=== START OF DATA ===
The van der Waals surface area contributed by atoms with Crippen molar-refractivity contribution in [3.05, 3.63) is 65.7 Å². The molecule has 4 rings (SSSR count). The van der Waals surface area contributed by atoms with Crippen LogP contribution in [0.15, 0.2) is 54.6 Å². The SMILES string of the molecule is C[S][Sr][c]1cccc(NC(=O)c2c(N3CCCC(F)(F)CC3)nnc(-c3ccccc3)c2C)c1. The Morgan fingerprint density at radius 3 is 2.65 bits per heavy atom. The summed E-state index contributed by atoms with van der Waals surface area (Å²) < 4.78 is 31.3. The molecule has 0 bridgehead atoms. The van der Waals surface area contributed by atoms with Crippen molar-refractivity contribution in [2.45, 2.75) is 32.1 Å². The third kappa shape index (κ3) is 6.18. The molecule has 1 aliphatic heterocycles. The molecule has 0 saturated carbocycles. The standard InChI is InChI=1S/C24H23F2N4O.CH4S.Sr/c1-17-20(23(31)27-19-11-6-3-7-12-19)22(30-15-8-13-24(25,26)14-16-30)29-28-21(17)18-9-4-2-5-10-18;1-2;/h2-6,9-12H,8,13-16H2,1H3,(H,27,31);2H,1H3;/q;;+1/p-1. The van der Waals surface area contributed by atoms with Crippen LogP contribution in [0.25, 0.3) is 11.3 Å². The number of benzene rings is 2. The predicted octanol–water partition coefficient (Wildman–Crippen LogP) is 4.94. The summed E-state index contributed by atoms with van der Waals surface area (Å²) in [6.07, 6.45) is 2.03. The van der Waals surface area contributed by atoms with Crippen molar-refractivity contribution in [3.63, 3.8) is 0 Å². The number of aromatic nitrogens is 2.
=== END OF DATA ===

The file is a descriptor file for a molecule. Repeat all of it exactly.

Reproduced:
The van der Waals surface area contributed by atoms with Crippen molar-refractivity contribution in [3.05, 3.63) is 65.7 Å². The molecule has 4 rings (SSSR count). The van der Waals surface area contributed by atoms with Crippen LogP contribution in [0.15, 0.2) is 54.6 Å². The SMILES string of the molecule is C[S][Sr][c]1cccc(NC(=O)c2c(N3CCCC(F)(F)CC3)nnc(-c3ccccc3)c2C)c1. The Morgan fingerprint density at radius 3 is 2.65 bits per heavy atom. The summed E-state index contributed by atoms with van der Waals surface area (Å²) < 4.78 is 31.3. The molecule has 0 bridgehead atoms. The van der Waals surface area contributed by atoms with Crippen molar-refractivity contribution in [2.45, 2.75) is 32.1 Å². The third kappa shape index (κ3) is 6.18. The molecule has 1 aliphatic heterocycles. The molecule has 0 saturated carbocycles. The standard InChI is InChI=1S/C24H23F2N4O.CH4S.Sr/c1-17-20(23(31)27-19-11-6-3-7-12-19)22(30-15-8-13-24(25,26)14-16-30)29-28-21(17)18-9-4-2-5-10-18;1-2;/h2-6,9-12H,8,13-16H2,1H3,(H,27,31);2H,1H3;/q;;+1/p-1. The van der Waals surface area contributed by atoms with Crippen LogP contribution in [0.25, 0.3) is 11.3 Å². The number of benzene rings is 2. The predicted octanol–water partition coefficient (Wildman–Crippen LogP) is 4.94. The summed E-state index contributed by atoms with van der Waals surface area (Å²) in [6.07, 6.45) is 2.03. The van der Waals surface area contributed by atoms with Crippen molar-refractivity contribution in [3.63, 3.8) is 0 Å². The number of aromatic nitrogens is 2.